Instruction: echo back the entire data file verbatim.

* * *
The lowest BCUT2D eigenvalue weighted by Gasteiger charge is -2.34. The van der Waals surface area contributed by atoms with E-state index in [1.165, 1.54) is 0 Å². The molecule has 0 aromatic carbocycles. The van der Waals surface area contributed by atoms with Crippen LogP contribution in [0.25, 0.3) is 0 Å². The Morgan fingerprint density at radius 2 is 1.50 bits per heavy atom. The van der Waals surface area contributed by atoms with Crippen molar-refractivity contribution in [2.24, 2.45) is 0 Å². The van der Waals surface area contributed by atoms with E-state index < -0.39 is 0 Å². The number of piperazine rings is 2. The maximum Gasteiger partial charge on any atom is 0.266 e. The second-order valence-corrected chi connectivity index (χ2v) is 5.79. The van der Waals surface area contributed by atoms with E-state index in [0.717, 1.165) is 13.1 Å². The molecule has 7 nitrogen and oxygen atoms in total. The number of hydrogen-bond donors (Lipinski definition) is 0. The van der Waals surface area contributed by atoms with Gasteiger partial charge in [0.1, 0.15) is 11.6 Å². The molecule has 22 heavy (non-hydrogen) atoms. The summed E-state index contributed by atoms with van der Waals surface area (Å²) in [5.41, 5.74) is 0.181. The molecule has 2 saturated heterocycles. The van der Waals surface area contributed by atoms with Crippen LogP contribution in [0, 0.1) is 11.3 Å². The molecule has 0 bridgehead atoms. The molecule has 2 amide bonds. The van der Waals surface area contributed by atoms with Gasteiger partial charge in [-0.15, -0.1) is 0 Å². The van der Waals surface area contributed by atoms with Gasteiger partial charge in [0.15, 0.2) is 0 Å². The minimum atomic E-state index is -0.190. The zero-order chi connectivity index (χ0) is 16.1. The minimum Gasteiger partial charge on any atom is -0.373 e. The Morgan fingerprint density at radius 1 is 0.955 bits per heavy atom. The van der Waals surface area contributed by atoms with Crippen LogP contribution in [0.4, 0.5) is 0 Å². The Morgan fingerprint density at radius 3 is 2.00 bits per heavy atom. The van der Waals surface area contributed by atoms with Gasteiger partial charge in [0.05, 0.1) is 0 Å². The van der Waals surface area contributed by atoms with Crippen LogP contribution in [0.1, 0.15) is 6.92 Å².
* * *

The lowest BCUT2D eigenvalue weighted by Gasteiger charge is -2.34. The van der Waals surface area contributed by atoms with E-state index in [1.165, 1.54) is 0 Å². The molecule has 0 aromatic carbocycles. The van der Waals surface area contributed by atoms with Crippen LogP contribution in [0.25, 0.3) is 0 Å². The Morgan fingerprint density at radius 2 is 1.50 bits per heavy atom. The van der Waals surface area contributed by atoms with Crippen molar-refractivity contribution in [2.24, 2.45) is 0 Å². The van der Waals surface area contributed by atoms with E-state index < -0.39 is 0 Å². The number of piperazine rings is 2. The maximum Gasteiger partial charge on any atom is 0.266 e. The second-order valence-corrected chi connectivity index (χ2v) is 5.79. The van der Waals surface area contributed by atoms with E-state index in [0.717, 1.165) is 13.1 Å². The molecule has 7 nitrogen and oxygen atoms in total. The number of hydrogen-bond donors (Lipinski definition) is 0. The van der Waals surface area contributed by atoms with Gasteiger partial charge in [0.1, 0.15) is 11.6 Å². The molecule has 22 heavy (non-hydrogen) atoms. The summed E-state index contributed by atoms with van der Waals surface area (Å²) in [5.41, 5.74) is 0.181. The molecule has 2 saturated heterocycles. The van der Waals surface area contributed by atoms with Crippen LogP contribution in [0, 0.1) is 11.3 Å². The molecule has 0 bridgehead atoms. The molecule has 2 amide bonds. The van der Waals surface area contributed by atoms with Gasteiger partial charge in [-0.15, -0.1) is 0 Å². The van der Waals surface area contributed by atoms with Gasteiger partial charge in [0.15, 0.2) is 0 Å². The minimum atomic E-state index is -0.190. The zero-order chi connectivity index (χ0) is 16.1. The minimum Gasteiger partial charge on any atom is -0.373 e. The Morgan fingerprint density at radius 1 is 0.955 bits per heavy atom. The van der Waals surface area contributed by atoms with Crippen LogP contribution in [0.4, 0.5) is 0 Å². The Morgan fingerprint density at radius 3 is 2.00 bits per heavy atom. The van der Waals surface area contributed by atoms with Gasteiger partial charge in [0.05, 0.1) is 0 Å². The van der Waals surface area contributed by atoms with Crippen LogP contribution in [0.1, 0.15) is 6.92 Å².